1 Introduction
In this paper, we are interested in solving a class of convex optimization problems with both noncomposite and composite regularization terms:
(1) 
where is a convex compact set with diameter , the regularization terms and are both convex but possibly nonsmooth, and is composed with a possibly nondiagonal penalty matrix specifying the desired structured sparsity pattern in . We denote
as a convex and smooth loss function of a rule
for a sample data , and define the corresponding expectation as .The above formulation covers quite a few popular models arising from statistics and machine learning, such as Lasso [25] obtained by setting and and , and linear SVM [5] obtained by letting and and , where is a parameter. More importantly, we can accommodate problem (1) with more complicated structures by imposing the nontrivial regularization term , such as fused Lasso [26], fused logistic regression and graphguided regularized minimization [7].
The standard algorithm applied to solve problem (1) is proximal gradient descent [19]. However, there are two main difficulties: 1) Computing the exact proximal gradient is intractable since the closedform solution to the proximal mapping of , or even single is in usually unavailable; 2) the computational complexity of the full gradient rapidly increases as the size of samples grows, and is hence prohibitively expensive for modern dataintensive applications.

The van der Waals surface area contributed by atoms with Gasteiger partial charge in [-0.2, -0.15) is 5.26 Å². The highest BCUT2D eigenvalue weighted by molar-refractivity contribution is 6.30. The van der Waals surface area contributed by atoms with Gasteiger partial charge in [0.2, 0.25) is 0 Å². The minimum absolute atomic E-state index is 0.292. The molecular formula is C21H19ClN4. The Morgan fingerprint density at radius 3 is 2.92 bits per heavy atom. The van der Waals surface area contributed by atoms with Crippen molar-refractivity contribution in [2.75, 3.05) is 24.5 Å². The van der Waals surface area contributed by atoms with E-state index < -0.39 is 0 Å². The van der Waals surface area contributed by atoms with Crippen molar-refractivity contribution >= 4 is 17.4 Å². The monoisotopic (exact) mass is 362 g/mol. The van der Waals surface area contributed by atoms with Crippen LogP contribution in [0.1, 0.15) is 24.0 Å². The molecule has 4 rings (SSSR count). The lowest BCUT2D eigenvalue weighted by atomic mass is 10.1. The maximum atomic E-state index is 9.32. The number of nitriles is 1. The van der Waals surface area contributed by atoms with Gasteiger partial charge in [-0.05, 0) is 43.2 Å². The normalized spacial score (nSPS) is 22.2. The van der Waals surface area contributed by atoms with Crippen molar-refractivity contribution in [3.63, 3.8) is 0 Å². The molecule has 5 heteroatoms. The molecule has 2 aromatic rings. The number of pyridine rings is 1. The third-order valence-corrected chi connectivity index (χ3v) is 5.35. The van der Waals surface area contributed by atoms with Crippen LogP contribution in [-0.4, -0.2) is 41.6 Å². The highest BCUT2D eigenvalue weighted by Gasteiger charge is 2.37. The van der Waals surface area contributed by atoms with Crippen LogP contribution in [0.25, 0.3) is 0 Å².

A common way to suppress the former one is to introduce a new auxiliary variable with and reformulate problem (1) as a linearly constrained convex problem with respect to two variables and as follows:
s.t.  (2) 
Then one can resort to Linearized Alternating Direction Method of Multipliers (LADMM) [4, 28]. Very recently, Lin et al. [12] have explored the efficiency of the extragradient descent [10, 11], and further showed the hybrid ExtraGradient ADM (EGADM) is very efficient on moderate size problems. However, these methods are computationally expensive due to the computation of the full gradient in each iteration.
To address the computational issue, several stochastic ADMM algorithms [18, 23, 2, 29, 30] have been proposed. The idea is to draw a minibatch of samples and then compute a noisy subgradient of on the minibatch in each iteration. However, for problem (1) with nonsmooth regularization (which is actually common in practice), these subgradient type alternating direction methods may be slow and unstable [6].